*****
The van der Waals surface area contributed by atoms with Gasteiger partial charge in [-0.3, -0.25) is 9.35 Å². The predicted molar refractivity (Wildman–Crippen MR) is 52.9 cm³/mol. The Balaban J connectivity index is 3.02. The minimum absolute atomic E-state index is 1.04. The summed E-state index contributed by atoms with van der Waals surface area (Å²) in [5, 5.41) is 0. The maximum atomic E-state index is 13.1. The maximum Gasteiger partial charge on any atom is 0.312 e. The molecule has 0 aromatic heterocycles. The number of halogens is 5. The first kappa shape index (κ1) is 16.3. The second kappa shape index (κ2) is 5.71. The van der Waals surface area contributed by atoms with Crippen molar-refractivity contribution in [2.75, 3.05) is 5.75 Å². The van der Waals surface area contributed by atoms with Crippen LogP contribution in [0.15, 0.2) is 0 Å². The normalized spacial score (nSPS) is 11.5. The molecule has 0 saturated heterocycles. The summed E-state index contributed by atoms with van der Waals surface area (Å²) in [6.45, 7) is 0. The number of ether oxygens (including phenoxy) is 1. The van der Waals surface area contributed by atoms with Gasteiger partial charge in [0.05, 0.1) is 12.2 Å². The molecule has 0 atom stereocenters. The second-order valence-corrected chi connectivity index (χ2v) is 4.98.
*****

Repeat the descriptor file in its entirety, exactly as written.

The van der Waals surface area contributed by atoms with Gasteiger partial charge in [-0.3, -0.25) is 9.35 Å². The predicted molar refractivity (Wildman–Crippen MR) is 52.9 cm³/mol. The Balaban J connectivity index is 3.02. The minimum absolute atomic E-state index is 1.04. The summed E-state index contributed by atoms with van der Waals surface area (Å²) in [5, 5.41) is 0. The maximum atomic E-state index is 13.1. The maximum Gasteiger partial charge on any atom is 0.312 e. The molecule has 0 aromatic heterocycles. The number of halogens is 5. The first kappa shape index (κ1) is 16.3. The second kappa shape index (κ2) is 5.71. The van der Waals surface area contributed by atoms with Crippen molar-refractivity contribution in [2.75, 3.05) is 5.75 Å². The van der Waals surface area contributed by atoms with Crippen LogP contribution in [0.15, 0.2) is 0 Å². The normalized spacial score (nSPS) is 11.5. The molecule has 0 saturated heterocycles. The summed E-state index contributed by atoms with van der Waals surface area (Å²) in [6.45, 7) is 0. The number of ether oxygens (including phenoxy) is 1. The van der Waals surface area contributed by atoms with Gasteiger partial charge in [0.05, 0.1) is 12.2 Å². The molecule has 0 atom stereocenters. The second-order valence-corrected chi connectivity index (χ2v) is 4.98.